When is the smackdown on Chris Horner?

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Mar 10, 2009
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With a hematocrit of 45 I guess he is still pretty talented given that he beat earlier riders with HC well over 50 and some reported over 60. So please anyone explain how the EPO is working here? What to raise his HC from 43.4 to 45?
The simplest terms are EPO is take to raise oxygen carrying of the blood but if his HC is not higher then what is the doping mechanism here?
Really what dope is he taking? explain how that 45 represents any increase? I don't get it. Like why is he taking drugs of his HC levels are the same as without it?
THousands of posts but no substance.
 
Parker said:
Those who thought he doped thought it showed he doped. Those who thought he was clean thought it showed he was clean. Those who didn't know got no nearer to knowing.
How can data show he is clean:confused:

Since this discussion was mostly you moaning about the legitimate term omerta being used to describe accurately the despicable behaviour of some of your favourite cyclists, I would observe that the above may actually itself fall.under omerta.

Pretending that 3 decade old blood doping is the only form of doping in the world and that if one can prove that a team doesn't do transfusions on the bus or that their blood profile doesn't resemble that of Ricardo Ricco, that would mean they are clean.

A blatantly false suggestion. Very similar to the most notorious and famous omerta cycling line of argument- didn't test positive.
 
Parker said:
Or

And even if someone qualified gives their opinion it will change nobody's mind - regardless of what he says. Those he disagrees with will merely attack him, his credibility and his motives. Althernative spin will be provided. (Just look at the David Walsh thread for who this works).
To paraphrase Merckx Index, widely aknowledged as the brightest and largest beacon of logic and rationality on the forum, what you are advocating is argument from authority over argument from merit.

doesn't matter to you if the argument has merit or not. It's the status of the source.

would be interesting to know however how you see Kimmages heavy scepticism of sky, Wiggins, froome.

do you give serious consideration and thought to his arguments every time he calls out sky because of his richly earned status as a anti doping caporegime, or do the standards laid out above only apply to those who defend his highness ser Wiggins
 
red_flanders said:
Probably worth adding that the analysis is less damning than I would have assumed it would be. Basically he concludes that it doesn't look good but isn't overwhelming, and could be within normal parameters.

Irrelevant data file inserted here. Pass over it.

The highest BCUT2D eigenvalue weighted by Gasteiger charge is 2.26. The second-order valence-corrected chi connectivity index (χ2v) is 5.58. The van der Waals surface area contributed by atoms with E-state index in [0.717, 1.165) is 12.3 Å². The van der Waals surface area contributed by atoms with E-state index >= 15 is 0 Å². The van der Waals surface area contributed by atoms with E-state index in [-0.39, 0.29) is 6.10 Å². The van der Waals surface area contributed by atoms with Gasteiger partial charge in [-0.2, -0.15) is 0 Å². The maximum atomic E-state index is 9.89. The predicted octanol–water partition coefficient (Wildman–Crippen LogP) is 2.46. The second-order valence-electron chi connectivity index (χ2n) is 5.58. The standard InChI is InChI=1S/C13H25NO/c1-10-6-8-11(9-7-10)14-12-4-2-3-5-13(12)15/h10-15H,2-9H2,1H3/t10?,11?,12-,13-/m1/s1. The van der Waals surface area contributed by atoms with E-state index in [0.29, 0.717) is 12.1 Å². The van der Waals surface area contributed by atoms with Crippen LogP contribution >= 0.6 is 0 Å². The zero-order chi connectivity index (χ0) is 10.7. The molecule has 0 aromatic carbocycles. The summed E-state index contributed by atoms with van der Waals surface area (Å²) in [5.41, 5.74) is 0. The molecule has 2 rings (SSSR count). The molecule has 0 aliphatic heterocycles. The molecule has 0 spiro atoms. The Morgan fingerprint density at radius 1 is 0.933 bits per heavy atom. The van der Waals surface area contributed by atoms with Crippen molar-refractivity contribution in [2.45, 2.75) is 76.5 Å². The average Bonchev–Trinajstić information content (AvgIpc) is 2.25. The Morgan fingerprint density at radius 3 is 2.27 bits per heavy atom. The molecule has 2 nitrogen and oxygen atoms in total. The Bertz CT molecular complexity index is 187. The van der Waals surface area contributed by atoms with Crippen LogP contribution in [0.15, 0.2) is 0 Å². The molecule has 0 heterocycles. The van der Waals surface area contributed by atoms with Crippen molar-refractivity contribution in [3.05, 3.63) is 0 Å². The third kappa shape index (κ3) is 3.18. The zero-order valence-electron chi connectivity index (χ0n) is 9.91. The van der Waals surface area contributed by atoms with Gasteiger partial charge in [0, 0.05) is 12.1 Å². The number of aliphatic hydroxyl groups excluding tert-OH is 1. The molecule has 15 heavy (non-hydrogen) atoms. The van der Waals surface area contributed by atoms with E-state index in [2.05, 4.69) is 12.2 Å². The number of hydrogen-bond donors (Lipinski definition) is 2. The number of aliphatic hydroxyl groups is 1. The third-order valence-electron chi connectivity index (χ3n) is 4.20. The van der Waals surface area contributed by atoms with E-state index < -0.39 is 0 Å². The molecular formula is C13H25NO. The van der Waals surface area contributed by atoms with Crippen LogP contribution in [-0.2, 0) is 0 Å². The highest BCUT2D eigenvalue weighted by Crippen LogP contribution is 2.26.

Personally I can't look at that and the nature of his performance and conclude he's anything but dirty, but I would not expect sanction if what this analysis says is accurate.
If there was a chance of a sanction, he couldn't possibly release those values. As Dave said, it's a well designed program. No obvious possibility of a sanction with those values. But, I'm no haemotologist.

Regarding your question about the believers. Look at the comments on Horner stories on CN. CN clearly has an editorial bias regarding Horner and yet the believers post comments practically copied from the Armstrong faithful and then get modded up.
 
Master50 said:
So please anyone explain how the EPO is working here?
Uhh, news flash, EPO use is now limited by the bio-passport. So, it's not being used to the same extent as years ago, but somethings have clearly taken their place. What things? Let's get Horner's doping program manager to tell us!

Master50 said:
THousands of posts but no substance.
The link to Dr. Veloclinic's analysis seems pretty substantial. Or, are we supposed to wait for the UCI? We all know how consistent and aggressive their anti-doping enforcement is...
 
Jul 26, 2009
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DirtyWorks said:
Well, Dr. Veloclinic is saying his grand tour profile does not fit a clean rider's.
http://veloclinic.tumblr.com/post/63542182838/analysis-horners-biopassport-data [...]
Thanks for the link! Quite informative.

I have to disagree with your analysis, though - Dr. Veloclinic did a good job keeping his analysis objective. Specifically, I'd like to point out parts of the summary toward the end of the article:

Considereing the big picture, there is room for Horner to argue his case. His initial volume expansion and the Corsetti data suggest the possibility that Horner falls within a subset of GT riders whose Hgb concentration naturally rebounds in the second half of a GT. Similarly, the limited amount of “normal” data for reticulocyte count during GTs means that a subset of GT rider’s whose reticulocyte count is suppressed naturally may exist as well. On the other hand, the Hgb concentraion rebound back to baseline, and the statstically significant reticulocyte suppression are consistent with the expected effects of blood transfusion during a GT based on studies reviewed above. Overall, Horner’s data does not contain the elements of a reassuring Biopassport profile with the limitations explained above noted.
A more accurate summation of this article, in my opinion is: "Dr. Veloclinic says that Chris' bio passport does not prove Chris is clean."

In other words, certain things on the bio passport could be consistent with doping, but could also have alternate explanations.

The problem with the whole process is that the research on what constitutes "normal" for these blood values is imperfect - so while certain patterns have certainly been detected as being associated with doping, this is not necessarily strong enough to prove that someone's doping.